It’s an odd feeling when you find yourself wanting to enjoy a film so bad, but it just doesn’t deliver. Little Accidents is a not a happy film (like, at all), but we do not dismiss a film just because it’s a downer. Not even the somber themes are what tore me up with this one. Sara Colangelo gives us a drama that has its shining moments, but also its strong defeats.
A coal mine accident shakes an American town to its core. Then the son of a mining executive goes missing. Everyone is looking for answers and comfort in the strangest of places, and times get tough. Every character sort of has these “little accidents,” we speak of. How does a lone survivor of an accident cope with his life after? How does the wife of the mining exec handle the disappearance of her son? And how does one teen suppress his guilty conscience?
Boyd Holbrook takes a chance as survivor Amos Jenkins, but ends up overshadowed in his performance. We can’t quite get a kick out of his character. Amos’ presence is so very dim that it really has no value in the entire film. The gorgeous Elizabeth Banks plays distressed wife/mother Diane Doyle. She is an important role in the film, definitely, but is also, at times, confusing. Her decisions are fueled by pain and it’s hard to figure out where she is going.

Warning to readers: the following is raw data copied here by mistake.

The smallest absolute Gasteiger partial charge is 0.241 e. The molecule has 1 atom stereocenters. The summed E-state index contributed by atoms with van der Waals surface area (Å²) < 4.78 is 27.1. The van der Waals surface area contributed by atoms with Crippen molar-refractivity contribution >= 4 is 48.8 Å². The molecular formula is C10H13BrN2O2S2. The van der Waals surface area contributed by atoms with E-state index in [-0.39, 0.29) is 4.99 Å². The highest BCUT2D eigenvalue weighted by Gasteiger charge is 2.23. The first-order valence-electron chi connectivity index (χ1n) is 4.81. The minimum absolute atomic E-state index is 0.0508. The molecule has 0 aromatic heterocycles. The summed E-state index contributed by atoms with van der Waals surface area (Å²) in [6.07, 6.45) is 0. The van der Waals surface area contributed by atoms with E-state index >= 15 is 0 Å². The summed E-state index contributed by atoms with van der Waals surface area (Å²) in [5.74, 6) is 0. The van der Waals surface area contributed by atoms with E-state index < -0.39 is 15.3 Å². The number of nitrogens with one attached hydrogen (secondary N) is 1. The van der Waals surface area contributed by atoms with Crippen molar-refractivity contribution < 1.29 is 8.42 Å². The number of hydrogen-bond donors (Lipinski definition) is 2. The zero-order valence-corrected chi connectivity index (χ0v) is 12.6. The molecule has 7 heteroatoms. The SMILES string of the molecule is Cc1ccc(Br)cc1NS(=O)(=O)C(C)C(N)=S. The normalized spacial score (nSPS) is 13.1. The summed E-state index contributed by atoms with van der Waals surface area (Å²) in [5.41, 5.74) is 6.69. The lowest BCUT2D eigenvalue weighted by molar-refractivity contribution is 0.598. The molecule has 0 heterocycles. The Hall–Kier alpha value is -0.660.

Probably my favorite part of the film is Jacob Lofland and his character’s struggle. He is Owen Briggs, son of a late minor involved in the incident, who gets tangled in his own troubles. Lofland, as you may remember, starred alongside Tye Sheridan and Matthew McConaughey back in Mud. Lucky for us, Lofland and McConaughey will be reunited onscreen in the upcoming Civil War drama Free State of Jones. Lofland is a young actor we need to keep our eye on! But back to our review…
Director Sara Colangelo can be seen as a novice in the film industry, having only a few shorts to her name and some technical background, but it is indeed a pleasant surprise to see this film come out of her skill. I must say that I did love the tone of the story and the way she set this raw and gloomy feel in the filming of Little Accidents. It is exactly what the film begs for. With this drama, it feels as though it’s projecting its mixed feelings onto us. It has some riveting scenes that make for a good story. If only the whole film was as good as its core concept.